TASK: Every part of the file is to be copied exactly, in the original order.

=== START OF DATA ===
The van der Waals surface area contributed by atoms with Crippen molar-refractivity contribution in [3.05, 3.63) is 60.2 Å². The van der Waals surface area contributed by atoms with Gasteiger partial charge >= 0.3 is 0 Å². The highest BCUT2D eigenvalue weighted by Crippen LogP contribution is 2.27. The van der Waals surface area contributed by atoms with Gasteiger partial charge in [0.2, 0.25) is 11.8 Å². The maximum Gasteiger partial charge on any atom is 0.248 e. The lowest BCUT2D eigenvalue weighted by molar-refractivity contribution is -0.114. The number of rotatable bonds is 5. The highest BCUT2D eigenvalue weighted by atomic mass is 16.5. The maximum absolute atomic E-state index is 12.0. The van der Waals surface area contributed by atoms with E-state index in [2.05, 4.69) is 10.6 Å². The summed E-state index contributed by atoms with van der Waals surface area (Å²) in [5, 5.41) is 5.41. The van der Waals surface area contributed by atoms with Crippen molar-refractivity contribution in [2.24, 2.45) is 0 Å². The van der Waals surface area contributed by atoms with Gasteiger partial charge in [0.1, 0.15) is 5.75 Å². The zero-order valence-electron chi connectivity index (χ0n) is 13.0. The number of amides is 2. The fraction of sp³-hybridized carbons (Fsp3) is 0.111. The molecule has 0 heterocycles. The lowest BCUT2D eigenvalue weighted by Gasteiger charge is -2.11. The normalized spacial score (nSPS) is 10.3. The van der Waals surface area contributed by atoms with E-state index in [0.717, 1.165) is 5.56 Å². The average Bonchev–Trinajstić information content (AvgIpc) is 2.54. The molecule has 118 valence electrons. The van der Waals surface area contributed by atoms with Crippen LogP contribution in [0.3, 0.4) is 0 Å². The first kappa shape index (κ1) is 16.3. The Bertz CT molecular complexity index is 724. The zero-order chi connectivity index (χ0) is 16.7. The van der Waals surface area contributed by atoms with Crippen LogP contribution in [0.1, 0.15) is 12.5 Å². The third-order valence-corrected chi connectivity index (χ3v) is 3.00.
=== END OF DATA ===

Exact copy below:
The van der Waals surface area contributed by atoms with Crippen molar-refractivity contribution in [3.05, 3.63) is 60.2 Å². The van der Waals surface area contributed by atoms with Gasteiger partial charge >= 0.3 is 0 Å². The highest BCUT2D eigenvalue weighted by Crippen LogP contribution is 2.27. The van der Waals surface area contributed by atoms with Gasteiger partial charge in [0.2, 0.25) is 11.8 Å². The maximum Gasteiger partial charge on any atom is 0.248 e. The lowest BCUT2D eigenvalue weighted by molar-refractivity contribution is -0.114. The number of rotatable bonds is 5. The highest BCUT2D eigenvalue weighted by atomic mass is 16.5. The maximum absolute atomic E-state index is 12.0. The van der Waals surface area contributed by atoms with E-state index in [2.05, 4.69) is 10.6 Å². The summed E-state index contributed by atoms with van der Waals surface area (Å²) in [5, 5.41) is 5.41. The van der Waals surface area contributed by atoms with Crippen molar-refractivity contribution in [2.24, 2.45) is 0 Å². The van der Waals surface area contributed by atoms with Gasteiger partial charge in [0.1, 0.15) is 5.75 Å². The zero-order valence-electron chi connectivity index (χ0n) is 13.0. The number of amides is 2. The fraction of sp³-hybridized carbons (Fsp3) is 0.111. The molecule has 0 heterocycles. The lowest BCUT2D eigenvalue weighted by Gasteiger charge is -2.11. The normalized spacial score (nSPS) is 10.3. The van der Waals surface area contributed by atoms with E-state index in [0.717, 1.165) is 5.56 Å². The average Bonchev–Trinajstić information content (AvgIpc) is 2.54. The molecule has 118 valence electrons. The van der Waals surface area contributed by atoms with Crippen LogP contribution in [0.3, 0.4) is 0 Å². The first kappa shape index (κ1) is 16.3. The Bertz CT molecular complexity index is 724. The zero-order chi connectivity index (χ0) is 16.7. The van der Waals surface area contributed by atoms with Crippen LogP contribution in [0.1, 0.15) is 12.5 Å². The third-order valence-corrected chi connectivity index (χ3v) is 3.00.